Now let’s take the case of the engineer, specifically the civil engineer, something I know a great deal about. A high school graduates enters into a college to study civil engineering so he or she can build roads, dams, bridges or water systems our civilization need. They learn advanced mathematics, physics, chemistry, geology, statics, CADS, hydrology and hydraulics. All of these subjects can be learned through other sources and studies. They are not the sole property of the colleges. There are many for profit schools that offer these subjects where a student can learn while working at another job and it will not cost him or her fifty or sixty thousand dollars.
Once the student graduates he or she will get a job with a civil engineering firm where they will in essence become an apprentice working under the tutelage of professional and experienced engineers. Once they have enough qualifying experience they will be able to take the state licensing exams and if they learned well, had good mentoring and worked hard they will pass the exam and the state will issue them registration stating they have exhibited that they have the minimum qualifications to practice their profession and will not endanger the safety of the public. During my 55 years of working in the field of civil engineering I knew many great engineers that did not have a formal college degree, but had learned their profession through other means of study and apprenticeship along with very good mentoring.
The second reason for a college education is to enter the realm of academia. People who chose this path will forever be the teachers and not the doers. They will be the ones who will live in the secluded world of academia and play the game of publishing unreadable dialogs and theoretical treatises on subjects they have no life experience in. Some will be enlightened scholarly works while many others will be regurgitations of the same, old tired doctrines they have been indoctrinated in. These will be the people who will spend the rest of their lives living in the world of tenure. They will be the ones seeking government grants to support their positions and departments. They will be the consultants to government and the ones who will advocate more government interference in our lives.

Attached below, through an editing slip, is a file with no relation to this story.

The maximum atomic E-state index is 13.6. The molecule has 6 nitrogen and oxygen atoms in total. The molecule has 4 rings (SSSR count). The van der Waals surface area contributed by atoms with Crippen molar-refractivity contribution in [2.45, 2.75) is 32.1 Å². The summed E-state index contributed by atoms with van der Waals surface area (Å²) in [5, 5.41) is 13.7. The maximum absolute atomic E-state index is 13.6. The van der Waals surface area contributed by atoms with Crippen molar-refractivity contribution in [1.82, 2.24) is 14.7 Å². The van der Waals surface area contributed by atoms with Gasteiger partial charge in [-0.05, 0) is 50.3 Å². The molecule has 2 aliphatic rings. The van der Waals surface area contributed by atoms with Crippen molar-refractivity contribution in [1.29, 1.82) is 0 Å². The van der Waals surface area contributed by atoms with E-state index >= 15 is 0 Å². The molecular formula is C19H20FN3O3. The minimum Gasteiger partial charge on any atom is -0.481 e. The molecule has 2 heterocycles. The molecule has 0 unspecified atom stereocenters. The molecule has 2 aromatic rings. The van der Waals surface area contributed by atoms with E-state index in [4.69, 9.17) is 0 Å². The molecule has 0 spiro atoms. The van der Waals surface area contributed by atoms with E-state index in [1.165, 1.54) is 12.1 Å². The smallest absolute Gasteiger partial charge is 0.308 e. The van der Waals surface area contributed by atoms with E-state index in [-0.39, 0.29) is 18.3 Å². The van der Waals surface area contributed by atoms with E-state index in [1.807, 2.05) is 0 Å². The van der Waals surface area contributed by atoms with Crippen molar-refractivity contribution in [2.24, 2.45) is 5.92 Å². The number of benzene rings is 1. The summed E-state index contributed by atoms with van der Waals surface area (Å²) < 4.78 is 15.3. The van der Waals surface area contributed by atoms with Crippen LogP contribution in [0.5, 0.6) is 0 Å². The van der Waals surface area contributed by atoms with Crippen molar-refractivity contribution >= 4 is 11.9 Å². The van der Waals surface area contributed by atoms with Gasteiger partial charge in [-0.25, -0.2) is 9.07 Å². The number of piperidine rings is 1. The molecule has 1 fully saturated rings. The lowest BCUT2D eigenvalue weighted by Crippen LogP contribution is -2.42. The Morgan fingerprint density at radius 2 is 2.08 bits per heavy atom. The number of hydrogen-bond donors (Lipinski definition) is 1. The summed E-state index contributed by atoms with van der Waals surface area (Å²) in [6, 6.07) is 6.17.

Many high school graduates enter college today not having the slightest idea of what they want to do with their lives. They would be better served by taking a few years working at McDonalds and gaining some life experience so they could figure out what they had a passion for. Yes I said passion. Passion plus personal entrepreneurship plus finding a good mentor equals success in your chosen profession, trade, business and life. No one knows this better than I.
At the risk of sounding supercilious and to illustrate my point I will tell some of my personal story of education, mentoring, imagination, entrepreneurship and passion. Between on sophomore and junior years in high school I got a summer job as a surveyor’s assistant. It was a good job where I worked outdoors and got to travel around the city quite a bit. I liked the work and was fascinated by the technology and mathematics of the profession. Upon graduation I went to work full time for a civil engineering and land surveying firm. I did not go to college as I had no money or scholarship. This did not bother me as most of my friends did not go on to college. This was 1954 and college was not for everyone.
I worked for a supervisor who would become my mentor for three years. He not only taught me land surveying bit also taught me of life and what it took to succeed. I worked for this mentor as an apprentice surveyor for three years all the while attending night school for science and advanced mathematics. Eventually I was offered a position as a crew chief at another firm with higher pay and more opportunity. I accepted this offer and worked for this firm for five years gaining knowledge from my more senior co-workers and experience by doing the work.